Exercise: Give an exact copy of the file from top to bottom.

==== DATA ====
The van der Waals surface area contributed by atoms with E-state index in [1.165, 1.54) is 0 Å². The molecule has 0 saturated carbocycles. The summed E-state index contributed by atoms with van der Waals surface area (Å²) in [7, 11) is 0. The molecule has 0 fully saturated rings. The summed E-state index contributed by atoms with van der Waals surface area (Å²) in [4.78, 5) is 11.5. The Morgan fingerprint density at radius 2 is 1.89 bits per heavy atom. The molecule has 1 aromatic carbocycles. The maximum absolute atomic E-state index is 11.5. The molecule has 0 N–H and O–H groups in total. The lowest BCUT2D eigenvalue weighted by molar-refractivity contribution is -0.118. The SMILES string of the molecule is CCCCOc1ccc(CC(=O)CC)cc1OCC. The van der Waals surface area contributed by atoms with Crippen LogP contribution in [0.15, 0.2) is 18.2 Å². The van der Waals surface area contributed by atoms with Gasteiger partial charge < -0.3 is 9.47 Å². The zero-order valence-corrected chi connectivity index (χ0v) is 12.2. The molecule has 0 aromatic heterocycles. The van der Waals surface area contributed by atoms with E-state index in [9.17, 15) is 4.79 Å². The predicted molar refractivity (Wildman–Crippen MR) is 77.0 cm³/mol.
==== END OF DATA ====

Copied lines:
The van der Waals surface area contributed by atoms with E-state index in [1.165, 1.54) is 0 Å². The molecule has 0 saturated carbocycles. The summed E-state index contributed by atoms with van der Waals surface area (Å²) in [7, 11) is 0. The molecule has 0 fully saturated rings. The summed E-state index contributed by atoms with van der Waals surface area (Å²) in [4.78, 5) is 11.5. The Morgan fingerprint density at radius 2 is 1.89 bits per heavy atom. The molecule has 1 aromatic carbocycles. The maximum absolute atomic E-state index is 11.5. The molecule has 0 N–H and O–H groups in total. The lowest BCUT2D eigenvalue weighted by molar-refractivity contribution is -0.118. The SMILES string of the molecule is CCCCOc1ccc(CC(=O)CC)cc1OCC. The van der Waals surface area contributed by atoms with Crippen LogP contribution in [0.15, 0.2) is 18.2 Å². The van der Waals surface area contributed by atoms with Gasteiger partial charge < -0.3 is 9.47 Å². The zero-order valence-corrected chi connectivity index (χ0v) is 12.2. The molecule has 0 aromatic heterocycles. The van der Waals surface area contributed by atoms with E-state index in [9.17, 15) is 4.79 Å². The predicted molar refractivity (Wildman–Crippen MR) is 77.0 cm³/mol.